“Boleh makan… Boleh… Boleh.” As I turned the pages of my copy of Mammals of Borneo to reveal more images of wildlife, Siba anak Aji said the same thing each time. “Can eat… Can… Can.”
It was 1998 and I was doing ecological research in Lambir Hills National Park in Sarawak, Malaysian Borneo. Siba, my research assistant, was explaining which of the wild species his Iban community would consider eating. The list was long.
The only animal off the menu was the moonrat. Little wonder — this weird white creature, which is not a rat but a cousin of the hedgehog, stinks of ammonia. Everything else, said Siba, was fair game.
Hunting was of course banned in Lambir Hills and for Siba and many other members of his community the park was a source of jobs not meat.
But for others the forest was a larder.
At night on the road that ran through the park I often saw hunting parties from the nearby town of Miri. They used powerful torches or spotlights mounted on trucks to catch the eyes of deer and other creatures to shoot.
I would hear shotguns at night in the forest and a couple of times I found snares or camps that poachers had used.
Lambir is the world’s most botanically diverse forest. In just a 52-hectare patch of it, researchers have identified 1,178 tree species. That’s more species than in all of the temperate forests of the northern hemisphere.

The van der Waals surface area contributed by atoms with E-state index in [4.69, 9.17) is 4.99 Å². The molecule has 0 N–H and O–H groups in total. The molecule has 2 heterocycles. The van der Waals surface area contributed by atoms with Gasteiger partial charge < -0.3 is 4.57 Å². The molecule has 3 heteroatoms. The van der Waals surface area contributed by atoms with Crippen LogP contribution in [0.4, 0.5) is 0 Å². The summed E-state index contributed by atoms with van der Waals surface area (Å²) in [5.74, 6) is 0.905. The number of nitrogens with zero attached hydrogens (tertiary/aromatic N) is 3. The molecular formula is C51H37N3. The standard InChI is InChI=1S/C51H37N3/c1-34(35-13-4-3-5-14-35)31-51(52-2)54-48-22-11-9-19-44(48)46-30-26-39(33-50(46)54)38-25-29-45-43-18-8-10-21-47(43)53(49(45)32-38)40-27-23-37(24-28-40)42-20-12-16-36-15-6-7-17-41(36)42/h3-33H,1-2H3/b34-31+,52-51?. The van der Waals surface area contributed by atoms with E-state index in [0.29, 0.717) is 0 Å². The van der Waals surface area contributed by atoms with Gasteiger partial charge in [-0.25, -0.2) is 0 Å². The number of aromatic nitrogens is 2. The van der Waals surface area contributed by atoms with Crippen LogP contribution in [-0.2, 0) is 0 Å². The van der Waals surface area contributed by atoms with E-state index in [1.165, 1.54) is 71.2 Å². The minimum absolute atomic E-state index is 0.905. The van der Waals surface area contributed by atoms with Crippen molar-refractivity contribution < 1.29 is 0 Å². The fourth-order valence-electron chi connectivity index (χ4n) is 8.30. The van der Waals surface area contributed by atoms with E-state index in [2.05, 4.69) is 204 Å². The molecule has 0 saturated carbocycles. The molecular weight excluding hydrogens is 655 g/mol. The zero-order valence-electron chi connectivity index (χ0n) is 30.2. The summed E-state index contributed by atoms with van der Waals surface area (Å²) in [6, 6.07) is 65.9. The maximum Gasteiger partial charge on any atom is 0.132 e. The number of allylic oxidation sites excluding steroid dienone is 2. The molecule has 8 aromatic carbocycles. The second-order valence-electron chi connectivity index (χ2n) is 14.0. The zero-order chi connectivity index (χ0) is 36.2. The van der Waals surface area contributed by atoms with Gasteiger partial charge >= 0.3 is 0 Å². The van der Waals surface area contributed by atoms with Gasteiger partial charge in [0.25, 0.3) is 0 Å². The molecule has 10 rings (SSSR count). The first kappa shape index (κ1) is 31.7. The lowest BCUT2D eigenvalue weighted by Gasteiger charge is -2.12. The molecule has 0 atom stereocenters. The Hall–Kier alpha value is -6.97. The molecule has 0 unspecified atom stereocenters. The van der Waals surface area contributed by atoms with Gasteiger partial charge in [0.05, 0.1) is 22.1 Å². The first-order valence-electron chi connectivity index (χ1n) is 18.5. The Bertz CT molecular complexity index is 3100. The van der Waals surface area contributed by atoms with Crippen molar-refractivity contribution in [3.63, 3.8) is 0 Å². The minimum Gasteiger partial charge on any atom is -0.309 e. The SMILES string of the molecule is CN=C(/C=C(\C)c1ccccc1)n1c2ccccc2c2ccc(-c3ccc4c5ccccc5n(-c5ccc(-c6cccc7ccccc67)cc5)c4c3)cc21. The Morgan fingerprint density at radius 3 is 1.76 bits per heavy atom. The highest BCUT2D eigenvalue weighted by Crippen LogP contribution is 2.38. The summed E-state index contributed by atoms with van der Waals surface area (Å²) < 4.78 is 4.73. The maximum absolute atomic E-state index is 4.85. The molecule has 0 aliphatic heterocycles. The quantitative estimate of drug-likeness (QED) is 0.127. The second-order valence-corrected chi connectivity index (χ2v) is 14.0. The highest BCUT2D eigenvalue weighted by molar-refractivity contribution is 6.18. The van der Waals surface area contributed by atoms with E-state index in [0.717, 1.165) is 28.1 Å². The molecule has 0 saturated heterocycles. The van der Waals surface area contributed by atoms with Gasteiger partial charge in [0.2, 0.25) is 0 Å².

For a while, Lambir’s animal life was impressive too but by the time I arrived there in 1997 the bigger species were hard to find.
In 2002, Igor Debski and I published a paper on the wildlife seen in the park between 1984 and 1999 (Appendix 1 here). Excluding fish, the list ran to an impressive 367 species, including 237 birds and 64 mammals.
We noted though that despite spending thousands of hours in the forest we had only heard the distinctive calls of gibbons twice in two years, and had never seen the distinctive scratch marks a sun bear will leave on a tree trunk. We saw other large species such as monkeys, deer and hornbills only very rarely.
The fact that throughout the 1990s nobody had recorded three large and conspicuous species — the banded langur, helmeted hornbill and great slaty woodpecker — led us to conclude they might have gone locally extinct.
Now my friend and colleague Rhett Harrison has published a paper that paints a far worse picture.
It describes how surveys in 2003–2007 failed to find 20 percent of the park’s resident bird species and 22 percent of its mammal species. The losses include half of the park’s primate species and six out of seven hornbill species, all important dispersers of rainforest seeds.
When I worked in Lambir, I was often able to find 25 to 30 species of birds and mammals feeding on the figs of a single Ficus tree over the course of about three days. Rhett reports that the same Ficus species can only attract half as many animal species today. Many of their figs fall uneaten, their seeds are not spread.
Rhett told me that during nine daytime surveys of 4.5 kilometres of trails in the forest he did not see a single vertebrate that weighed more than a kilogram. This would have been unthinkable just ten years ago.
So, as Rhett asks in his paper, where have all the animals gone? The experience of two Malaysian scientists whose research he cites is telling.